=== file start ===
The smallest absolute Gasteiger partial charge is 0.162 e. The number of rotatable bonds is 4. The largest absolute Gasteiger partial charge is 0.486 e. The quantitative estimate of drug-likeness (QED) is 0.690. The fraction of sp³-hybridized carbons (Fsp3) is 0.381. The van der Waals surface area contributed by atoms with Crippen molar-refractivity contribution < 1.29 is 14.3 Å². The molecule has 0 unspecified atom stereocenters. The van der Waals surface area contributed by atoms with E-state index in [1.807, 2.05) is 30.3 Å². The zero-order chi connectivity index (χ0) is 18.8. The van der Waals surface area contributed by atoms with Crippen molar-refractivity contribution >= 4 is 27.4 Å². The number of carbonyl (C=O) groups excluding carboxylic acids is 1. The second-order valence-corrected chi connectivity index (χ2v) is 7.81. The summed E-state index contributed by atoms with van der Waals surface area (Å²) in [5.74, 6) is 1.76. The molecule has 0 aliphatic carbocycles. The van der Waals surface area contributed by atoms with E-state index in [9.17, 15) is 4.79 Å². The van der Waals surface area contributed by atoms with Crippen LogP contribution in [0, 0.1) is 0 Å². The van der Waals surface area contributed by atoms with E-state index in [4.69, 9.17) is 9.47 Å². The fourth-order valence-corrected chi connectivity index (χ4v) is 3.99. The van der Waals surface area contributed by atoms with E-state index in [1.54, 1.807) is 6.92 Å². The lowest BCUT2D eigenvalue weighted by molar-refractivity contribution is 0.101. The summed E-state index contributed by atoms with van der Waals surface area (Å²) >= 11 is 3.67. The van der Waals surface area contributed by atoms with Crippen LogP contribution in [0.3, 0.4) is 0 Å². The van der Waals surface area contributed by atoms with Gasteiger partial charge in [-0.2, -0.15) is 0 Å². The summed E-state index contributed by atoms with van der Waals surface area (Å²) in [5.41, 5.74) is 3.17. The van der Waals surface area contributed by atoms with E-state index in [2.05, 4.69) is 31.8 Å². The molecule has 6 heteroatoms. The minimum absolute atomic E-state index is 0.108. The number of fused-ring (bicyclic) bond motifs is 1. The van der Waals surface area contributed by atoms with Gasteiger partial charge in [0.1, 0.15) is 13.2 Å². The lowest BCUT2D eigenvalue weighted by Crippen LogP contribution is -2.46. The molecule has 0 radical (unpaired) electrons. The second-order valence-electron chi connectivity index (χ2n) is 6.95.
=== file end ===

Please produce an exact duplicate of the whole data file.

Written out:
The smallest absolute Gasteiger partial charge is 0.162 e. The number of rotatable bonds is 4. The largest absolute Gasteiger partial charge is 0.486 e. The quantitative estimate of drug-likeness (QED) is 0.690. The fraction of sp³-hybridized carbons (Fsp3) is 0.381. The van der Waals surface area contributed by atoms with Crippen molar-refractivity contribution < 1.29 is 14.3 Å². The molecule has 0 unspecified atom stereocenters. The van der Waals surface area contributed by atoms with E-state index in [1.807, 2.05) is 30.3 Å². The zero-order chi connectivity index (χ0) is 18.8. The van der Waals surface area contributed by atoms with Crippen molar-refractivity contribution >= 4 is 27.4 Å². The number of carbonyl (C=O) groups excluding carboxylic acids is 1. The second-order valence-corrected chi connectivity index (χ2v) is 7.81. The summed E-state index contributed by atoms with van der Waals surface area (Å²) in [5.74, 6) is 1.76. The molecule has 0 aliphatic carbocycles. The van der Waals surface area contributed by atoms with E-state index in [9.17, 15) is 4.79 Å². The van der Waals surface area contributed by atoms with Crippen LogP contribution in [0, 0.1) is 0 Å². The van der Waals surface area contributed by atoms with E-state index in [4.69, 9.17) is 9.47 Å². The fourth-order valence-corrected chi connectivity index (χ4v) is 3.99. The van der Waals surface area contributed by atoms with E-state index in [1.54, 1.807) is 6.92 Å². The lowest BCUT2D eigenvalue weighted by molar-refractivity contribution is 0.101. The summed E-state index contributed by atoms with van der Waals surface area (Å²) >= 11 is 3.67. The van der Waals surface area contributed by atoms with Crippen LogP contribution in [0.3, 0.4) is 0 Å². The van der Waals surface area contributed by atoms with Gasteiger partial charge in [-0.2, -0.15) is 0 Å². The summed E-state index contributed by atoms with van der Waals surface area (Å²) in [5.41, 5.74) is 3.17. The van der Waals surface area contributed by atoms with E-state index in [2.05, 4.69) is 31.8 Å². The molecule has 6 heteroatoms. The minimum absolute atomic E-state index is 0.108. The number of fused-ring (bicyclic) bond motifs is 1. The van der Waals surface area contributed by atoms with Gasteiger partial charge in [0.1, 0.15) is 13.2 Å². The lowest BCUT2D eigenvalue weighted by Crippen LogP contribution is -2.46. The molecule has 0 radical (unpaired) electrons. The second-order valence-electron chi connectivity index (χ2n) is 6.95.